Area Forecast Discussion
Issued by NWS Mt. Holly, NJ

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FXUS61 KPHI 150807

Area Forecast Discussion
National Weather Service Mount Holly NJ
407 AM EDT Wed Aug 15 2018

A surface trough will remain in place across the east coast
through Friday, while a back door cold front approaches the area
Thursday into Thursday night. A cold front will move across the
east coast on Saturday and stalls to our south Sunday into
Monday as high pressure builds across New England. This front
will return north as a warm front Tuesday into Tuesday night,
before another cold front moves across the area Wednesday.


A mid level trough extended from New England to the waters off
New Jersey and Delaware early this morning. The feature will
continue to progress eastward today, allowing some ridging to
build overhead from the west.

A westerly surface flow should result in decreasing humidity
levels for today, although temperatures will become rather warm.
Highs are forecast to be around 90 degrees in much of our
region, with readings not getting above the 80s at the shore and
in the elevated terrain of the Poconos and far northern New

Most of the latest guidance has been backing down on the
minimal possibility of scattered showers and isolated
thunderstorms in our northwestern counties for this afternoon.
The NAM Nest remains a bit aggressive with the idea. However, we
have decreased the chances of precipitation in our forecast due
to the presence of the mid level ridge.


The mid level ridge should continue to influence our weather
for tonight with weak surface high pressure nudging into our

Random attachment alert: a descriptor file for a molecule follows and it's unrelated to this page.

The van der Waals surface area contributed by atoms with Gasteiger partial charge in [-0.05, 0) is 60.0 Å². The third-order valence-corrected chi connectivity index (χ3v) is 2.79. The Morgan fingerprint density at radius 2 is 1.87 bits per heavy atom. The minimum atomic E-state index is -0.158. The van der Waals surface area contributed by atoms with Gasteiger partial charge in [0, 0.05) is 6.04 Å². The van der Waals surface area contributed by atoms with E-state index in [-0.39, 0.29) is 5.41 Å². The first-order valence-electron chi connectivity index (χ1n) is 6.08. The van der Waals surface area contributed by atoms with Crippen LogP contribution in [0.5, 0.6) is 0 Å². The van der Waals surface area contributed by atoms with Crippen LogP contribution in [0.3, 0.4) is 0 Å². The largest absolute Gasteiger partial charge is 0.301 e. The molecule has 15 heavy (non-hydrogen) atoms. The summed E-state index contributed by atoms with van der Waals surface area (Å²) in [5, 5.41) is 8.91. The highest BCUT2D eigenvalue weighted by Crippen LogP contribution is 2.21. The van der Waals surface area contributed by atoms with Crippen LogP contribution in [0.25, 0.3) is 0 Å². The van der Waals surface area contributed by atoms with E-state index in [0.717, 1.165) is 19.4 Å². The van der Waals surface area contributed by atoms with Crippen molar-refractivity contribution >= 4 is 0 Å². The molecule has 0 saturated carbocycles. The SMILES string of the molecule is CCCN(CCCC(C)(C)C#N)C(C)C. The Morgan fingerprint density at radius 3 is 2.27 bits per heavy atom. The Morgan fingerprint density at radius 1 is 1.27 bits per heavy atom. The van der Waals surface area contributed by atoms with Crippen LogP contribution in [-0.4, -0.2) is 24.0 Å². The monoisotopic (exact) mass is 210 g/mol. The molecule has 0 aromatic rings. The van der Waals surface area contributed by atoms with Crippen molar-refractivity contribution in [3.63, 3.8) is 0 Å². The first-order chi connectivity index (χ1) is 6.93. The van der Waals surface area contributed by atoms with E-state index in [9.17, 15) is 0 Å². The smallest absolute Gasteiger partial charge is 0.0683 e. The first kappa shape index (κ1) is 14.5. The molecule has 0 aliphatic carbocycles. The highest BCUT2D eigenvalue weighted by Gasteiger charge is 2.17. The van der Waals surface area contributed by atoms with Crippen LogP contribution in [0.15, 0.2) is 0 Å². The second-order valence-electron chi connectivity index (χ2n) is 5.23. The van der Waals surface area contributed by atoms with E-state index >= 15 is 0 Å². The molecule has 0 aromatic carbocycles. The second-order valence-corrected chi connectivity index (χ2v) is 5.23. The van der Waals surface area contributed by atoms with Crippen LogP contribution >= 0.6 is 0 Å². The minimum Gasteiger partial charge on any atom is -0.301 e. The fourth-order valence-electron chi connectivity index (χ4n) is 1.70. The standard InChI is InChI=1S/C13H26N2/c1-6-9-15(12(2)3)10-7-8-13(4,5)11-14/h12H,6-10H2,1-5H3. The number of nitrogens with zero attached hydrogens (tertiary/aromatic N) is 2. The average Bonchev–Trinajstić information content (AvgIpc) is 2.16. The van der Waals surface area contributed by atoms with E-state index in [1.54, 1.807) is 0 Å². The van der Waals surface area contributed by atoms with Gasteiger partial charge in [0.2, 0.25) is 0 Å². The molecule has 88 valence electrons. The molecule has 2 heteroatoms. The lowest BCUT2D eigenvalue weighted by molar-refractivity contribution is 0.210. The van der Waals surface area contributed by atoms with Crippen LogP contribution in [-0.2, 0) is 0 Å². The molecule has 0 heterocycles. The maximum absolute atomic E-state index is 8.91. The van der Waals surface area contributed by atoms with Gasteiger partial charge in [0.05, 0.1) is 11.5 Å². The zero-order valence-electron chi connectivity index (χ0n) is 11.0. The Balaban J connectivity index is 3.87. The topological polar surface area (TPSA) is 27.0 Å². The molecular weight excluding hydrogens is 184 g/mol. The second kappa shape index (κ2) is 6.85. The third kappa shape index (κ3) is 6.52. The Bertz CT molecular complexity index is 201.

region from the west.

The wind should become light and variable for tonight with lows
ranging from the middle 60s to the lower 70s. We have included
patchy fog after midnight.


An active weather pattern will continue for the end of this
week, through the weekend and into early next week, although it
will not rain the entire time.

On Thursday, a surface trough will be in place across the east
coast, while a back door front approaches the area from the
north later Thursday into Thursday night. The back door front is
not expected to fully make it into our area. This will allow
for thicknesses and 925mb temperatures to remain elevated across
the area. Temperatures are expected to remain well above normal
across the area. Dewpoints are low enough that heat index
values are expected to remain below advisory levels. There will
be a slight chance of showers and thunderstorms during the day
and overnight Thursday as several short wave/vorticity impulses
will move across the area and create isolated to scattered
showers and thunderstorms.

The surface trough remains in place through Friday, and the
warm temperatures continue as well. Dewpoints may increase some
as the southwesterly flow increases, so heat index values on
Friday may approach advisory levels for some areas, mainly along
the I-95 urban corridor. Shower/thunderstorm chances increase
on Friday as a stronger short wave/vorticity impulse moves
across the area. There is not much in the way of shear, but
there will be a fair amount of instability with CAPE values
1,500-2,000 j/KG. Even without strong shear, if any storms build
tall enough, some small hail and locally gusty winds will be
possible in addition to heavy rainfall. PW values increase to 2+
inches, so there will be heavy rainfall, although the storms
should have a steady enough forward motion to limit a
significant flooding threats. The showers and thunderstorms
should continue into the evening, before diminishing overnight